As the tumultuous third wave, which has brought great anxiety and loss to many South Africans, wanes, the question remains: what can we do to prevent the dreaded fourth wave?
As a healthcare worker, I have witnessed the desperation in the eyes of clinicians, patients and loved ones as we race against time to save people from this oxygen-sapping, multi-organ-ravishing virus.
The reality is no country can ever have enough beds or ventilators, both in state and private facilities, to manage all in need of care during Covid peaks.
In the quest to do the best for the most in time of resource scarcity, critical care societies have developed difficult protocols to make challenging choices on allocation of ventilators based on likelihood of survival.
The mental health ramifications of such difficult situations will manifest on healthcare workers in years to come.
Surely, as society, we can contribute to relieving human beings from having to make such internally conflicting decisions and fight the spread of this deadly virus?
The most scientific solution at present is to have at least 70% of the community vaccinated. By doing so, more people will be protected from an acute infection, which decreases the ability of the virus to spread.
This is otherwise referred to as herd immunity. The problem with Covid is the delay in diagnosis and treatment. This leads to extensive damage to lungs and other organs, such as the kidneys. While early diagnosis may prevent hospitalisation into critical care facilities, preventing such occurrences is preferred.
As a country that has over 6 million (13%) citizens living with HIV and 12.8% with diabetes, many are immunocompromised. Furthermore, with male obesity at 31% and 68% at risk for poor clinical outcomes in Covid, it is critical for them all to be protected.
Reluctance to vaccinate does not only have an impact on the individual concerned but on everyone that person interacts with in shopping malls, gyms and workplaces.
Vaccinating will save the lives of individuals and those around them. The conspiracy theories and general fear of the unknown when it comes to Covid have made many people hesitant to vaccinate.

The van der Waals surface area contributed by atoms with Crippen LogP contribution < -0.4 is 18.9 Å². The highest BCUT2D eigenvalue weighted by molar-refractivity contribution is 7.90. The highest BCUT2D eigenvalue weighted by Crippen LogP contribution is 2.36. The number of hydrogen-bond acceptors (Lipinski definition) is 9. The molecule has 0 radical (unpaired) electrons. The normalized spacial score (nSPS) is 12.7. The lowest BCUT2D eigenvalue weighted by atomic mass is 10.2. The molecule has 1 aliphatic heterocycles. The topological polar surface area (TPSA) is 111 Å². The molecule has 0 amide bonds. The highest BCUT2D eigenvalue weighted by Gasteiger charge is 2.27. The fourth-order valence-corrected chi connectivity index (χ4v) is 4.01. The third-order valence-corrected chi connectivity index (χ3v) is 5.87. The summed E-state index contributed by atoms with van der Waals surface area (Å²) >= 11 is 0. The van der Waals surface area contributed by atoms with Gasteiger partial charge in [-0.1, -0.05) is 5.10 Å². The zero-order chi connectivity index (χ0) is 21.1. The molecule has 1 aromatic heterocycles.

Historically, vaccines have been used to combat infections such smallpox and measles. These were either eradicated or brought below public health concern through expanded immunisation programmes.
The same principle applies to Covid, with vaccines designed based on historical knowledge.
This contradicts the notion that these vaccines are completely foreign and may be deadly. Through the use of modern technologies, scientists have access to historical models to work on to tailor-make vaccines.
Just as there was societal scepticism towards lifesaving antiretroviral drugs at some point, similarly we cannot afford to have non-evidence-based fallacies hinder us from doing the right thing.
Vaccine hesitancy hinders the ability to obtain herd immunity, which is important to protect a nation from a basket
of communicable infections, in this case the focus being Covid.
This challenge is not unique to South Africa and countries across the globe have looked at ways to increase vaccine uptake through:
- Providing freedoms;
- Financial incentives; and
- Increasing access to vaccination within communities.
The first point of providing freedoms is a strategy that looks at giving incentives to those who have been vaccinated, such as access to bars, movies and stadiums.
With the current economic situation due to Covid, financial incentives are enticing to the many who are unemployed. In the case of South Africa, given the spend on social services and Covid relief, this strategy would be bound to put further financial strain on an already heavily indebted government.
South Africa is in the advantaged position of having vaccine availability. Further strategies are required to boost vaccine uptake in the country.
The presidential health compact explored ways of bolstering the South African health system through the use of all stakeholders that impact on health.
Without health there cannot be a business, science or creative arts sector. Without a healthy nation the economy will fail. It is vital that all sectors start making health in all sectors an imperative performance indicator.
The key to a stable public health system is to ensure that there is access for all.
That not only entails looking at the most disadvantaged rural areas but also policy reform in high-end corporate spaces to encourage responsiveness to the pandemic.
Companies could look at giving a long weekend as a reward to employees who have been vaccinated.
Every community has the right to health and the responsibility to ensure a healthy environment. It is our responsibility as good social citizens to do our part. Get your household and those who work or reside in it vaccinated.
While we stagger along with a country coverage of 14%, vaccine hesitancy is a problem for all.
-Dr Majake-Mogoba is a public health medicine specialist